Titan A.E. DVD Review

You hear it all the time. "I don't read reviews; I make up my own mind." Well, a lot of good that does. If more people took the time to read reviews from critics, they would discover films like this. A box office bomb but a critical success, "Titan A.E." is a magical ride, on par with most of the stuff Disney has pumped out over the years. Actually, it's probably better.

When the Earth is blown up by an alien species called the Drej, the few human escapees left are struggling to survive fifteen years later. One young man named Cale (voiced by Matt Damon) holds the key to restoring the race, totally unbeknownst to him. A mysterious stranger named Korso (Bill Pullman) finally finds him to reveal the truth to Cale. The Drej are determined to stop them from discovering the Titan, the machine that holds the secret the human race has been waiting for.

Likely because of a darker, edgier tone that prevented kids from getting involved, "Titan A.E." just couldn't find the right audience. It should not have been aimed at kids so much, but the sci-fi fan looking for a great ride with a completely unique look. A mix of gorgeous hand drawn and CG imagery, the two styles blend beautifully, creating incredible worlds filled with color, totally unlike anything you've ever seen. Most of the film will stick in your mind for a long time to come.

At the helm are Don Bluth and his co-director and Gary Goldman. They've worked together for years, fondly remembered for taking video games in an entirely new direction with "Dragon's Lair." They bring their impeccable and realistic style of animation to the film with great results.

Of course, you can make a film look as great as you want nowadays. The story here is admittedly weak, sort of strewn together from parts. Barring a rather nifty plot twist, there's not much to it. The movie is saved, and made really, by its ambitious visuals.

That's fine for most people and certainly the draw for kids. As long as a movie has the all-important "hook," you're in. Whether it's great action, acting, drama, or just a great look, a movie just needs something to draw you into its world. "Titan A.E." clearly has one all its own. You'll never see anything else like it. (**** out of *****)

It has been said that DVD just isn't a format for animated films. In all honesty, that's true. There are two major issues plaguing this disc: Aliasing and compression, the usual suspects. The compression is probably the bigger issue of the two as most of the film is set in red tones that show every little nasty block. That in turn causes some edge enhancement. It's a beautiful movie and you can still see that, just not as much as you would hope. (***)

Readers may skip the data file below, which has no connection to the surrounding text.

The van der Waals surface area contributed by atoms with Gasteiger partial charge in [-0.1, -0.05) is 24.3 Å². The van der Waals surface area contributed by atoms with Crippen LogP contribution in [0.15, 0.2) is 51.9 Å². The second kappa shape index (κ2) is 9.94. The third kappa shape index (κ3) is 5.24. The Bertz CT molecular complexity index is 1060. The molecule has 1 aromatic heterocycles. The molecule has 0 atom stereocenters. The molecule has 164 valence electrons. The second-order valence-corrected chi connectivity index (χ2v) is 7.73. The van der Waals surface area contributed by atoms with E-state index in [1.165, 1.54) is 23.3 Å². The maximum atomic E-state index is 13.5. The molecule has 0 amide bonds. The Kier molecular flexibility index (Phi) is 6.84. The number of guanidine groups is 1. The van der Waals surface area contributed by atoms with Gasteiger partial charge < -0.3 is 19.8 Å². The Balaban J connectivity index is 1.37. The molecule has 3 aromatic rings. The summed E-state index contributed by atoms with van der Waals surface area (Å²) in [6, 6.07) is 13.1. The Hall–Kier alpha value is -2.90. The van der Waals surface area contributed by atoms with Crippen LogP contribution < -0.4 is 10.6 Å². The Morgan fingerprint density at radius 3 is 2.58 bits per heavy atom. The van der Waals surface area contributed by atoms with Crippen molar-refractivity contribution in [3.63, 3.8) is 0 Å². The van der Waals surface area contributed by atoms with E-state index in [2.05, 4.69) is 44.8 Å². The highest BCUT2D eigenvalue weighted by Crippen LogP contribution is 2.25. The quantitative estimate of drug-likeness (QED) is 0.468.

Thankfully, it doesn't take long for the audio to pick up the slack. Within the first five minutes of this film, the DTS track on this disc will likely have the neighbors, friends, and family calling the cops. This is an intense audio experience with an insane amount of bass for the LFE channel to eat up. Movement occurs fluidly through all five speakers. It's all mixed very well as the dialogue is never drowned out.

Since the movie is so action-packed, there's hardly a moment when you won't be worried about hearing that inevitable knock at the door for disturbing the peace. This is a must buy with any home theater purchase and a great example of how DTS is an improvement (the 5.1 track here is good, just lacking the punch). (*****)

Bluth and Goldman start off the extras portion with a commentary. They're very enthusiastic about their work and proud of what they accomplished. They should be. They spend plenty of time on how they made it all work, but also provide some background as to how it all came together.

A fairly wasteful featurette, "The Quest for TITAN: A Fox Kids Special" is a blatant commercial plug. There is some behind-the-scenes stuff, just nowhere near as much as there should be. It's nothing more than an infomercial to sell the film to younger set on Saturday mornings. It obviously didn't work.

The final worthwhile features are some deleted scenes. There are two alternate, unfinished takes that vary a little bit from what's included. Those are probably the most interesting to watch of the group. A music video, four trailers, and a still gallery finish the disc off. DVD-ROM users could have accessed a link to download a video game demo (which was never actually released commercially), but that's been dead for some time. (**)

So, how bad did this one perform? With a budget near $75 million, it barely made $22 million during its theatrical run. It's also the film that shut down Fox's animation studio for good. That's probably as good a sign as any as to why we'll never see a sequel.

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